December 17, 2018
Meet Makoto Saito
Makoto Saito is a PhD student in the group of Patrick Matthias, which is well-known for studies on histone deacetylases (HDACs). In his recent work published in Nature Chemical Biology, Makoto identified deacetylation by HDAC6 of disordered protein domains as an important determinant for phase separation and granules formation.
Q: How did you come to study phase separation?
The group of Patrick Matthias had been studying HDACs for a while. A former member of our group found an unexpected relationship between the histone deacetylase HDAC6 and stress granules: she discovered the deacetylase activity of HDAC6 to be important for formation of stress granules and published this evidence in 2007. However, back then the mechanism underlying this correlation was not clear. When I joined the lab five years ago, I decided to address this gap for my PhD project. I analyzed all HDAC6 substrates to see if any of them was directly related to stress granules formation. Indeed, I could demonstrate that a novel substrate, the RNA helicase DDX3X, efficiently undergoes liquid-liquid phase separation upon deacetylation by HDAC6 in a structurally disordered region, which leads to stress granules maturation; this is the answer to the 10-year-old mystery of the HDAC6 role in stress granules formation.
Q: What do you think are the main applications of your study?
Stress granules formation has been related to neurodegenerative diseases like Amyotrophic Lateral Sclerosis, Alzheimer’s and Parkinson’s disease. HDAC6 was already known to be important in these diseases but it was difficult to target because its exact function was unclear. My study shows the possibility that phase separation, mediated by HDAC6, is a key factor for the development of diseases. Moreover, phase separation is involved in several other biological processes, like nuclear bodies formation, transcription and synaptic vesicle clustering. It will be interesting in the future to look at how these processes are affected by HDACs.
Q: Did you face difficult moments or obstacles during your project? What keeps you motivated despite the daily challenges of research?
It is quite usual to encounter hard times while doing research. I had used up six lab notebooks with tons of negative data by the time I had my first thesis committee meeting! [after 1.5 years.] But I persevered, because I was aware that I was still enjoying the question behind the experiments. I think breakthroughs in science require an intrinsic curiosity about nature and a huge amount of passion. I admire and strive to become one of those scientists who can stay entirely devoted and concentrated on their research. When I am tired or frustrated, it motivates me to remind myself that I am helping people, albeit indirectly: the applications of my research can contribute to save people’s lives in the future.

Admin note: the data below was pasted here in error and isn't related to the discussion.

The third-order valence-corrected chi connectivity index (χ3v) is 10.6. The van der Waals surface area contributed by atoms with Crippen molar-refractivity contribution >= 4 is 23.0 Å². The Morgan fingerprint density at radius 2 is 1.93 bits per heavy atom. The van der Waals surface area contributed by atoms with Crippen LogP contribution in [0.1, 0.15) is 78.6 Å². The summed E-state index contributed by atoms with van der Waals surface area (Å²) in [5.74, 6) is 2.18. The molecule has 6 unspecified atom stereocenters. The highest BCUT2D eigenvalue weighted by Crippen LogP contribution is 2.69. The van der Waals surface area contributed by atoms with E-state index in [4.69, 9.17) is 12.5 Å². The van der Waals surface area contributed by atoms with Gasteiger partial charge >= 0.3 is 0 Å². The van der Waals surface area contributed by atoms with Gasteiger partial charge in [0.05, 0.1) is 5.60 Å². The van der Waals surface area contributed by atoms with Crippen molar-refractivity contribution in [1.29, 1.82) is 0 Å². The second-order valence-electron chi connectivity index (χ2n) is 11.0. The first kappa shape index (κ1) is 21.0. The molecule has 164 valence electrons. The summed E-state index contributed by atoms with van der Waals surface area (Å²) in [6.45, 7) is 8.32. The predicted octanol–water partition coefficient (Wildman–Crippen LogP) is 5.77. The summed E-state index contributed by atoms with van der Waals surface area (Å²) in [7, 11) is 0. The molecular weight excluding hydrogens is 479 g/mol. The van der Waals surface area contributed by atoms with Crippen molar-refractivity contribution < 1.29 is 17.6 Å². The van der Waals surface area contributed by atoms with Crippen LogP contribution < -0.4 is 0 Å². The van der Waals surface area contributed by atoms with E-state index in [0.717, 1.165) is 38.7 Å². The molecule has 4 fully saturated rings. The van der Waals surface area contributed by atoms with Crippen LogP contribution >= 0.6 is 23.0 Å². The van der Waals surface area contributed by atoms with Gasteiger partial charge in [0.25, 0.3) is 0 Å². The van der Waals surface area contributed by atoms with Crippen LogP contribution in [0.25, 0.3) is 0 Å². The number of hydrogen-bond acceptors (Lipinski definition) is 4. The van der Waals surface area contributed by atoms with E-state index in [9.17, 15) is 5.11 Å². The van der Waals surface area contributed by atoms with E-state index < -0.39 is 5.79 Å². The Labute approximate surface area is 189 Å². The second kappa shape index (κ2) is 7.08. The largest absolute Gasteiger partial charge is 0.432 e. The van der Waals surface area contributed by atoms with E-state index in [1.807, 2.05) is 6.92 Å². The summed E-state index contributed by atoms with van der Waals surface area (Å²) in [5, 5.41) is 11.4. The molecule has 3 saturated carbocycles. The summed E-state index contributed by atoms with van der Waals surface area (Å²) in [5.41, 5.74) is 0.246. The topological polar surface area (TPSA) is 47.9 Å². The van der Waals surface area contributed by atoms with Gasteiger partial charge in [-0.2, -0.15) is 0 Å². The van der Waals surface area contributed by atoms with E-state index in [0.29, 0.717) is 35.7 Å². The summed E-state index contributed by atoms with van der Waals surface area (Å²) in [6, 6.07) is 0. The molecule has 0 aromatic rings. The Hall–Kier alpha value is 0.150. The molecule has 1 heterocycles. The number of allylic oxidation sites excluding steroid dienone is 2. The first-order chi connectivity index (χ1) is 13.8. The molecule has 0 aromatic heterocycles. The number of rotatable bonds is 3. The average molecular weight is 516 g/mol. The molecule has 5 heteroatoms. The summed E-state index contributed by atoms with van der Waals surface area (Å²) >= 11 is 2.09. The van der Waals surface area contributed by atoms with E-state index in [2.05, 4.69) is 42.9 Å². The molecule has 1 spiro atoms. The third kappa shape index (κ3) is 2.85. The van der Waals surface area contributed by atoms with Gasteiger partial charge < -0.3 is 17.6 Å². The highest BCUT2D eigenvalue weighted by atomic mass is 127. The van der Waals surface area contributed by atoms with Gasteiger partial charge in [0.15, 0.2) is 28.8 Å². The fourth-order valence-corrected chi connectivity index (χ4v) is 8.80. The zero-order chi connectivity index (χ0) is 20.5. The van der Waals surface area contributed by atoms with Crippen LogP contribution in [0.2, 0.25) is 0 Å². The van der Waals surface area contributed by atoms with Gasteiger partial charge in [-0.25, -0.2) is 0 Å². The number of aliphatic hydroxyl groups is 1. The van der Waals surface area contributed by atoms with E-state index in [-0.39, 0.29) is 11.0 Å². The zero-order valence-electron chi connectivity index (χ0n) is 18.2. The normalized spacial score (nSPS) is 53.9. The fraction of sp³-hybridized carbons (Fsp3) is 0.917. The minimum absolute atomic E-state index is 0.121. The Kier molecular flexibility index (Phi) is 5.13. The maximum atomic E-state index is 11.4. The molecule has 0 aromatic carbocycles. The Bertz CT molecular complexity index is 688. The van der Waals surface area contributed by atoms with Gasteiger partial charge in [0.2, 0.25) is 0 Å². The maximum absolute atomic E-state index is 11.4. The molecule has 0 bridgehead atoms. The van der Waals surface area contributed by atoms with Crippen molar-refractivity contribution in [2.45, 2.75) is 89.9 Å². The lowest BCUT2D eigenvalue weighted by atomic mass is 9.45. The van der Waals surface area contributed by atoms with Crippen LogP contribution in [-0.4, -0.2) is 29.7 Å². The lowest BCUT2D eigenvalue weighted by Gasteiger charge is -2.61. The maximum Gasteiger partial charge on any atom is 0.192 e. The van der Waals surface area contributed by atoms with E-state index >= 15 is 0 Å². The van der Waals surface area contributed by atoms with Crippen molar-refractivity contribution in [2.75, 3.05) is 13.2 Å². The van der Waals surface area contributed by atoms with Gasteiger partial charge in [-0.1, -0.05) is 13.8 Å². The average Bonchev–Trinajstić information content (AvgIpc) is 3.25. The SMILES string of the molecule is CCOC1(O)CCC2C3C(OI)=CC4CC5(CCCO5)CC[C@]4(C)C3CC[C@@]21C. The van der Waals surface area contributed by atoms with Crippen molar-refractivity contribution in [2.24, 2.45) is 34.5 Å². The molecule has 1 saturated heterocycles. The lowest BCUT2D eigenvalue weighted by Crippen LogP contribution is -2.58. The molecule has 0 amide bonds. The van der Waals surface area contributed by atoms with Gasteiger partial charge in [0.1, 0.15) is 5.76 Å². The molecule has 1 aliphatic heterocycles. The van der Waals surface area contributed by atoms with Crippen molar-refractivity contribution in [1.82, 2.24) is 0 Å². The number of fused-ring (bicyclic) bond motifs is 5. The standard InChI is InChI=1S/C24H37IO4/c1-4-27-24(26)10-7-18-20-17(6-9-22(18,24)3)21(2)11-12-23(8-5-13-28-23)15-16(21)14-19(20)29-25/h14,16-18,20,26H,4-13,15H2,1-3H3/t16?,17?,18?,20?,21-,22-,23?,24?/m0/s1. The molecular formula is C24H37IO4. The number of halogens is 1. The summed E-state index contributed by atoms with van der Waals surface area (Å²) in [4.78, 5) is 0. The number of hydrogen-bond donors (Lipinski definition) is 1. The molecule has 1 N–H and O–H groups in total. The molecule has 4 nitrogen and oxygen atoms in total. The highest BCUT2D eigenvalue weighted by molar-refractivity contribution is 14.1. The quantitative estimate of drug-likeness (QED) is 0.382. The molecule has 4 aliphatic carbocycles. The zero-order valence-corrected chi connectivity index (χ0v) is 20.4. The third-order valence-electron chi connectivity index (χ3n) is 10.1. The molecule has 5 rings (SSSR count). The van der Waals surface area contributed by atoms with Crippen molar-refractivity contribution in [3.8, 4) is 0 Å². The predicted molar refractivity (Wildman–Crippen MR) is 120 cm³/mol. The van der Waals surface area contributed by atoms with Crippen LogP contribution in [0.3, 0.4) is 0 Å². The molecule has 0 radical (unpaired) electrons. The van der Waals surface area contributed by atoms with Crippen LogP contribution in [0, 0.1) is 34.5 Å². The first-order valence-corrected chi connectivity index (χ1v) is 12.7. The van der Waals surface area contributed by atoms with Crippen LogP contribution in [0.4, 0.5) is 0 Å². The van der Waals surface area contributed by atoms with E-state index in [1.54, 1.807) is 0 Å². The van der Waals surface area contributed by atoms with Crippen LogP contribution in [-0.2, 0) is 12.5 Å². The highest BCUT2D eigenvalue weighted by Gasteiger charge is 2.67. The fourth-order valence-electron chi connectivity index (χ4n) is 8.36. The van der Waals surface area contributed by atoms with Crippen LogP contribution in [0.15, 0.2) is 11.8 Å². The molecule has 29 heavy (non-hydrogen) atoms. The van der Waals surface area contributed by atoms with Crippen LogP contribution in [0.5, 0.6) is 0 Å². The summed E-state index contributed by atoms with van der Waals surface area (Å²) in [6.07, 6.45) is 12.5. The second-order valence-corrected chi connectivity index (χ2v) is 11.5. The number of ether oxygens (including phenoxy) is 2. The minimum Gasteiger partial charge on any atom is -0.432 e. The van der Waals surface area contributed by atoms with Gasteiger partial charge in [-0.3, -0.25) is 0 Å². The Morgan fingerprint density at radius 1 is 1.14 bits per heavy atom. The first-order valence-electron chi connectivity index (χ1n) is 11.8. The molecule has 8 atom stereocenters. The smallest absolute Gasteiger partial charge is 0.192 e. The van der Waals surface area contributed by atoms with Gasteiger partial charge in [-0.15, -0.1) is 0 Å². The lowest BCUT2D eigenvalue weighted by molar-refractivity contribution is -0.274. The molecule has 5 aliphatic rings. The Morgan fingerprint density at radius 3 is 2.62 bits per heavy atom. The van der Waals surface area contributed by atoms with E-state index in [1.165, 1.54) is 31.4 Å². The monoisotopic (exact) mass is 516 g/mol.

Q: Your PhD studies are coming to an end. What are your plans for the future?
I want to continue my career in academia and I am looking for a postdoc position in Europe or in the US. I want to keep studying molecular mechanisms related to diseases that are hard to treat, such as cancer and neurodegenerative diseases. At the same time, I am particularly fascinated by technological advances in the fields of chemical and synthetic biology, which could be exploited for innovative therapeutics. Thus, I also hope that I can develop tools to modify the biological systems in order to fix pathological malfunctions.
Q: You are Japanese. What brought you to do your PhD at the FMI and how are you enjoying life in Switzerland?
I was born, grew up and lived in Tokyo for 24 years. At the end of my Master’s studies, I was really curious to go abroad and experience a different culture. I applied to several universities in Europe and in the US. I eventually chose the FMI because it is very well funded and provides a robust, supportive program that allows students to fully concentrate on cutting-edge scientific questions. I had heard that my current mentor Prof. Patrick Matthias gave graduate students plenty of freedom to pursue their scientific interests, and I thought this was a good environment to help me develop as an independent researcher. I am very satisfied with my experience at the FMI and in Switzerland. I have the impression that Swiss researchers are less under pressure than Japanese ones in their everyday job. I appreciate the collaborative, relaxed atmosphere at the FMI, which ensures a high quality of life while favoring an impressive scientific productivity. Without this excellent research environment I could not have succeeded in my work. Nonetheless, I really miss ramen!